3. Product development
4. Diversification
The most failed strategies of 4 alternative strategies attained from a Market-Product Analysis is...
Strategic Marketing Process
Approach whereby an organization allocates its marketing mix resources to reach its target markets
Marketing Plan
Road map for the marketing activities of an organization for a specified future period of time
Strategic Marketing Process consist of;
1. Planning Phase
(--> Marketing Plan)
2. Implementation Phase
(--> Result)
3. Control Phase
Planning phase of marketing process involve;
1. SWOT situation analysis
2. Market-product focus and goal setting
3. Marketing Program
Situation Analysis
taking stock of where a firm or product has been recently, where it is now, and where it is headed.
SWOT analysis
Organization's appraisal of its internal Strengths and Weaknesses and its external Opportunities and Threats
Step 1 in the Planning phase of the Strategic marketing process include the following processes;
Situation SWOT Analysis
1. Identify industry trends
2. Analyze competitors
3. Assess own company
4. Research customer
Step2 in the Planning phase of the Strategic marketing process include the following processes;
Market-product focus and goal setting stage
1. set market and product goals
2. select target market
3. find points of difference
4. position the product
Step3 in the Planning phase of the Strategic marketing process include the following processes;
Marketing program stage
1. Develop the program's marketing mix (4P)
- Price strategy
- Product Strategy
- Promotion strategy
- Place strategy (distribution )
2. Develop the budget by estimating revenues, expenses, and profits
Strength in SWOT analysis describe...
the firm's favorable & internal factor
Weakness in SWOT analysis describe...
the firm's unfavorable & external factor
Opportunity in SWOT analysis describe...
Favorable & External factor of the firm
Threats in SWOT analysis describe...
Unfavorable & External factor concerning the firm
"Consumer concern with fatty desserts; B&J customers are the type who read new government-ordered nutrition lables." This is the example of...
Threats (External & Unfavorable factor the firm possess)which is analyzed through SWOT analysis.
Elements of Marketing Mix that comprise a cohesive marketing program;
1. Product strategy: features, brand name, packaging, service, warranty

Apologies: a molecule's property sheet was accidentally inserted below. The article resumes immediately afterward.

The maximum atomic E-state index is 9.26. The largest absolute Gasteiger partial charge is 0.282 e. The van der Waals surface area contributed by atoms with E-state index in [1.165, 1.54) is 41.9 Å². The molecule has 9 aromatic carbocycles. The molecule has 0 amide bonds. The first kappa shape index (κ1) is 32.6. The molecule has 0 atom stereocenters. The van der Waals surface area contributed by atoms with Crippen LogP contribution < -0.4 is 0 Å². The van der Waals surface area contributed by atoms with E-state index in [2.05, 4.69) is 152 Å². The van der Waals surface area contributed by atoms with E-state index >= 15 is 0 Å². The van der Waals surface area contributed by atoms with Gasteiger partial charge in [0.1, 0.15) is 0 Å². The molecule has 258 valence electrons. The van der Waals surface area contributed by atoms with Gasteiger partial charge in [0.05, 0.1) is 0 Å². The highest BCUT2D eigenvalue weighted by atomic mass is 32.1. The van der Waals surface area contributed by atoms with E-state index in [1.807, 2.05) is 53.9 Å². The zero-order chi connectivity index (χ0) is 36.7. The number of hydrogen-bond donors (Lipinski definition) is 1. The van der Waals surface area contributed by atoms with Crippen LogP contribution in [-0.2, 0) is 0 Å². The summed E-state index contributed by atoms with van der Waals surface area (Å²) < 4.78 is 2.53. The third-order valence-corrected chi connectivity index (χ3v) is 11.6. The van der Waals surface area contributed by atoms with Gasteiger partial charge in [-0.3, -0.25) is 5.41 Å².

2. price strategy
3. promotion strategy: advertising, personal selling, sales promotion, publicity
4. Place strategy: outlets, channels, coverage, transportation, stock level
Profit is a reward to a business firm for the risk it undertakes in offering a product for sale. It is also the money left over after a firm's total expenses are subtracted from total sales.
Organizational Culture
A set of values, ideas, and atitudes that is learned and shared among members of an organization.
Market Share
The ratio of sales revenue of the firm to the total sales revenue of all firms in the industry, including the firm itself.
Market segmentation
the aggregating (sorting) potential buyers into groups, or segments, that have common needs, and will respond similarly to a marketing action
Step2 of the planning phase in the strategic marketing process, the firm can identify its target by...
Market segmentation.
Points of differences
Those characteristics of a product or service that make it superior to competitive substitutes.
In the process of Market-product focus and goal setting, it is important to find...
Points of difference
(Those characteristics of a product that make it superior to competitive substitutes)
high quality, long life, reliability, ease of use, and low cost
Marketing Strategy
the means by which a marketing goal is to be achieved, usually characterized by a specific target market and a marketing program to reach it.
Marketing tactics
Detailed day-to-day operational decisions essential to the overall success of marketing strategies.
Implementation Phase of the Marketing strategy process includes;
1. Obtaining resources
2. designing the marketing organization
3. developing schedules
4. executing the marketing program
"Launch a new product targeted at GenY" this is the example of...
Marketing strategy decision
"Form a cross-functional team to work on the gadget" this is the example of...
Marketing tactics
Success is..
doing a whole bunch of little things, right, over a long period of time.
Environmental Scanning
Process of acquiring information on events outside the organizxation to identify and interpret potential trends
Environmental trends typical arise from 5 sources;
1. Social
2. economic
3. technological
4. competitive
5. regulatory forces
Environmental forces affect
-its suppliers
-its customers
Social Forces
the environment includethe demographic characteristics of the population and its values. Changes in these forces can have a dramatic impact on marketing strategy.
A population according to characteristics such as age, gender, ethnicity, income and occupation
Mature household
household headed by someone over 50 years of age
Population Shifts in 1990s
A major regional shift in the U.S. population toward western and Sun Belt states occured in the 1990s. (Nevada, Arizona, Colorado, Utah, Idaho grew significantly)
Population shits within states
CMSA: Consolidated metropolitan statistical area, conrtining PMSA

PMSA: primary metropolitan statistical area, containing MSA

MSA: Metropolitan Statistical Area (the Center of the city)
Racial and Ethinic Diversity impact on marketing
marketers who recognize and respond to diversity in the U.S. population will be rewarded for their efforts because consumer needs will be better satisfied.